As he visited Iraqi Kurdistan on 1 August so as to meet the Kurdish National Council, President Massud Barzani and the Turkish Foreign Minister, Ahmet Davutoglu, on the subject of the Syrian crisis, Abdulbassit Sayda pointed out, at a Press conference held in Irbil’s Divan Hotel, that all the participants of that four-cornered meeting supported the Syrian National Council’s project. Abdulbassit Sayda added that he had asked the Turkish Minister to settle the Kurdish question in Turkey in a peaceful manner and asked President Barzani to welcome Syrian refugees without distinction of origin. (Hitherto the majority of refugees seem to have been Kurds, without knowing whether this was because the other Syrians tended spontaneously to go towards other Arab countries without going through Kurdish regions whether the Kurdistan Regional Government preferred to open its borders to its compatriots and to religious minorities — as it had done for the Christian refugees from Iraq.) The CNS President, moreover, criticised the Baghdad government for having deployed troops on its forgers to prevent refugees from crossing.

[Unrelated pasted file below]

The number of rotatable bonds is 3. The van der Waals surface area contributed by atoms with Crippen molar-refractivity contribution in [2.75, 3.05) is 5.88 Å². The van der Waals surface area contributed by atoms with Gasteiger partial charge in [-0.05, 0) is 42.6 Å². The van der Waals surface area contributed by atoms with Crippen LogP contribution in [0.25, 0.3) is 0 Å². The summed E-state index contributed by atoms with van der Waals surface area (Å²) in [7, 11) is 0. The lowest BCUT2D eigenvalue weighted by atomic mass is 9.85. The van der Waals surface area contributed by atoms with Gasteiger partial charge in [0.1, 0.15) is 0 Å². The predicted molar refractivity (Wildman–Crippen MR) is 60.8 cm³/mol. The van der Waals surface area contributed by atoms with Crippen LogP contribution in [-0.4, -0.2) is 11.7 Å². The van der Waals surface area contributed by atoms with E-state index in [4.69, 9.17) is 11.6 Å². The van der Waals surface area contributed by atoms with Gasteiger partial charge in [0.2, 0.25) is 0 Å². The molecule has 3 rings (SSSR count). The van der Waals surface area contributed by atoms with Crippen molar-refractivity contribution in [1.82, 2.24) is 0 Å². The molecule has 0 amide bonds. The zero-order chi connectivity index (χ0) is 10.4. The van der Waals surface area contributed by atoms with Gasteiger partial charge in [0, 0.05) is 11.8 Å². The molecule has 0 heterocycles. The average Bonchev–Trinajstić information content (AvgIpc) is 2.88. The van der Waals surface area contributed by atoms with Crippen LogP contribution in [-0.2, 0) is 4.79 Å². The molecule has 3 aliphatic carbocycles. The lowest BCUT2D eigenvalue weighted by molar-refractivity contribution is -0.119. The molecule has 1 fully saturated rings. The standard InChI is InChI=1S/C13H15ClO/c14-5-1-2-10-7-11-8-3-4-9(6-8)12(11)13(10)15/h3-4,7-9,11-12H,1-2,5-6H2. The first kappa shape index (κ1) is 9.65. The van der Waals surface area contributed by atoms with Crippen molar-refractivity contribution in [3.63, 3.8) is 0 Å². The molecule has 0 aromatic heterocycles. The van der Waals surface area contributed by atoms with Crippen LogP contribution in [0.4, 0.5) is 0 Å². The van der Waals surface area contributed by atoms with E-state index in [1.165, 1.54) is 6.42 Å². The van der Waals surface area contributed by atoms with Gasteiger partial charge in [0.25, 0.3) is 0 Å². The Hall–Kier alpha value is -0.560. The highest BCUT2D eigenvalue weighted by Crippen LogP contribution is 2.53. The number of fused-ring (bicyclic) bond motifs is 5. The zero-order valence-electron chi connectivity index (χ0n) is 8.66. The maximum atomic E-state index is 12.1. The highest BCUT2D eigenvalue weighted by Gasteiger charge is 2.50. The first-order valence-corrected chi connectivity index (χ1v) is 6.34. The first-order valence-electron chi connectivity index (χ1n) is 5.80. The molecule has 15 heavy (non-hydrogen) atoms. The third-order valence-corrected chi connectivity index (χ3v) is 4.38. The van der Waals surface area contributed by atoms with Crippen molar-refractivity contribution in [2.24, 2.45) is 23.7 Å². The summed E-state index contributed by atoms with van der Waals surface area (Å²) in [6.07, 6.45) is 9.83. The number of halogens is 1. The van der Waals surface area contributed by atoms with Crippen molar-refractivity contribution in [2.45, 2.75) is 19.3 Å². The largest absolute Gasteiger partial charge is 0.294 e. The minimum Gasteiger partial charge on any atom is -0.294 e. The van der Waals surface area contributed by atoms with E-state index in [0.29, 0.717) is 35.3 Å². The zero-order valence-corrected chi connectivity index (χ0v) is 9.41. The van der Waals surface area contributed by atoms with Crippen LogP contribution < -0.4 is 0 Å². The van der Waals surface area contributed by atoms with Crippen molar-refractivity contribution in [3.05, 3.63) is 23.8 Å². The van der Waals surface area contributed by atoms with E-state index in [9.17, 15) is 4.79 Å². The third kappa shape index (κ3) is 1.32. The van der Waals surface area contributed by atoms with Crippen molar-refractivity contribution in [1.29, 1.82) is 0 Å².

At the end of this meeting the Syrian National Council and the Kurdish National Council signed a four-point agreement, including one on power sharing after the overthrow of the Baath. However, this agreement’s solidity seems fragile since the PYD has not signed it, not having been “invited to Irbil” as its leader stated, whereas the Syrian National Council’s President denied that there had been any Turkish refusal to accept the PYD’s presence at the meeting, asserting that all the Kurdish parties had been invited. It is true that, in the present situation, any direct and open meeting between Saleh Muslim (who officially only claims an “ideological affinity” with the PKK despite the pictures of Ocalan displayed on many official building “liberated” by the PYD) and Ahmet Davulpglu seems nevertheless hard to envisage at this time.